Tikkun Olam: תיקון עולם “repair of the world”

Tikkun Olam (Hebrew: תיקון עולם, literally “repairing the world”) in Hebrew teachings is considered every activity intended to improve the world, bringing it closer to the harmonic state for which it was created. The whole Creation is by its nature good, but the Creator has deliberately left us room to improve His work, so all human activities “that are done under the sun” (as King Salomon use to say) are an opportunity to fulfill this mission that gives a purpose to the existence and life of human beings. Everyone and in various forms can be involved in the “tikkun olam”, from the governor of a state that promotes peace and justice, to a child who picks up a card on the ground and every good work aimed at social and environmental welfare. So not only works that can repair an already existing damage, but also those that improve the current state of things, preparing the World to enter the last era for which it was created.

The documented reference to the term dates back to the Mishnaic period, starting in the Middle Ages, and cabbalistic literature has expanded its use. The idea that believers are responsible not only for their own moral, spiritual and material well-being, but also for the well-being of society in the broader sense. A social justice of believers and an affirmation of the divine qualities that GOD invites us to imitate and that every righteous heart must set an example.

The first use of the term tikkun olam is found in the phrase mip’nei tikkun ha-olam, “for the good of repairing the world”, which appears in the Mishnah with the meaning of changing the law to keep society functioning well. More generally, tikkun can mean improvement, institution, repair, or preparation. In the mishnaic context it refers to legal measures taken in the present to improve social conditions.

A conception of the tikkun olam is also found in the Aleinu, a conclusive part of most of the prayers of the Jewish congregation, which in contrast to the use of the Mishnah, focuses on the end of time. The Aleinu pleads GOD in this way:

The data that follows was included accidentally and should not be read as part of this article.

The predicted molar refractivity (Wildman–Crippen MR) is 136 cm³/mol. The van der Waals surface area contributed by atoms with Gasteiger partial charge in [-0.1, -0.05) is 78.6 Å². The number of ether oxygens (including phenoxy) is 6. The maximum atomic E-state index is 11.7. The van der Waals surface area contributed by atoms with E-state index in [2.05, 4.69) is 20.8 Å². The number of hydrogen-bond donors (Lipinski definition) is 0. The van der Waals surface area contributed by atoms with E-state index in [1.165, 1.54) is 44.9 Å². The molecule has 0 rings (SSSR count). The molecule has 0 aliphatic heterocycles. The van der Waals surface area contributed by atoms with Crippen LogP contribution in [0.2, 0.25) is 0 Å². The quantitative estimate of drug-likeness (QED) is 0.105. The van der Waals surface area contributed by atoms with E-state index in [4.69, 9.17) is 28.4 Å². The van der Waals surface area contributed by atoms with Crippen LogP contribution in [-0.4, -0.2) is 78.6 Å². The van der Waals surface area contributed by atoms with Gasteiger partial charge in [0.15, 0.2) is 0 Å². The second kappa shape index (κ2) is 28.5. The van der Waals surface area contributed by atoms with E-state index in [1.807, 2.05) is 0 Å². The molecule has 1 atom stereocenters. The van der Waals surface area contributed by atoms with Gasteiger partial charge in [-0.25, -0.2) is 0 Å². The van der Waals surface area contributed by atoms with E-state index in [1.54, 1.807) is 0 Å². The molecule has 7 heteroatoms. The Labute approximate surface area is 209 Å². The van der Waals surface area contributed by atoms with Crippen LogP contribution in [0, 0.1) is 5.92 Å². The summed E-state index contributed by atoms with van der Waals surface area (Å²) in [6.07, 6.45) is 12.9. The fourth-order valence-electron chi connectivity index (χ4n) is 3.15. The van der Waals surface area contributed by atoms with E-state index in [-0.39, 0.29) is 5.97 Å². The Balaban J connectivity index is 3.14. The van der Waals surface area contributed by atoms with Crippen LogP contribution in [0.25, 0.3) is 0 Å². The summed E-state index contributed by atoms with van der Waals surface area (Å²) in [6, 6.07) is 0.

Hebrew: “לראות מהרה עוזך, להעביר גלולים מן הארץ והאלילים כרות לתקן לתקן עולם יכרתוון ש-די”.
Translation: “to see speedily Thy mighty splendor, that the wicked (idolatry) may be removed from the earth, and the (false) gods shall be completely eliminated, to bring olam (the world) under the kingdom of the Almighty

 

In other words, when all the inhabitants of the world will abandon the false gods (money, power, success and all those things that are “worshipped” and therefore distance themselves from GOD) and recognize their belonging to GOD, the world will be a better place.

Humanity is therefore empowered and elevated in a partnership with the work of GOD (“you are all Gods” Psalm 82, 6) by being deeply instructed to take the necessary steps to improve the state of the world and to help others.

Throughout the history of Jewish tradition, the tikkun olam has sometimes referred to eschatological concerns, as in Aleinu, and sometimes to practical concerns, as in the Mishnah, but in both contexts it refers to some kind of social change or process that is for the improvement of society or humanity or the world. Whether it occurs primarily within the society of believers or in relation to the rest of the world’s nations, and whether it occurs through acts of justice and kindness or through observance of the Biblical Laws. For example, the Talmudic scholar and eminent philosopher of the Middle Ages, Maimonides saw the tikkun olam as fully inclusive of all these dimensions when he wrote:

Through wisdom, which is [represented by] Torah, and the elevation of character, which is [represented by] acts of kindness, and observing the Torah’s commandments, which are [represented by] the sacrifices, one continuously brings tikkun olam improvement of the world, and the ordering of reality.
(Pirkei Avot 1, 2)

 

Nevertheless, he also saw justice as a fundamental component, like when writing:

Every judge who judges truth unto its [deepest] truth, even for one hour, it’s as if he fixed the whole world entirely / tikein et kol ha’olam kulo and caused the Shekhinah to rest upon Israel
(Mishneh Torah – Hilkhot Sanhedrin 23, 9)

 

Moreover, the original context of Aleinu prayer, in the liturgy of Rosh Hashanah, is accompanied by the hope that “all [the person(s)] form one community to do Thy will with all one’s heart. In many contexts this is interpreted as a call to universalism and justice for all humanity, feelings that are common to the whole liturgy of Abrahamic Religions. In Conservative Judaism for example we find in the prayer book Siddur Sim Shalom: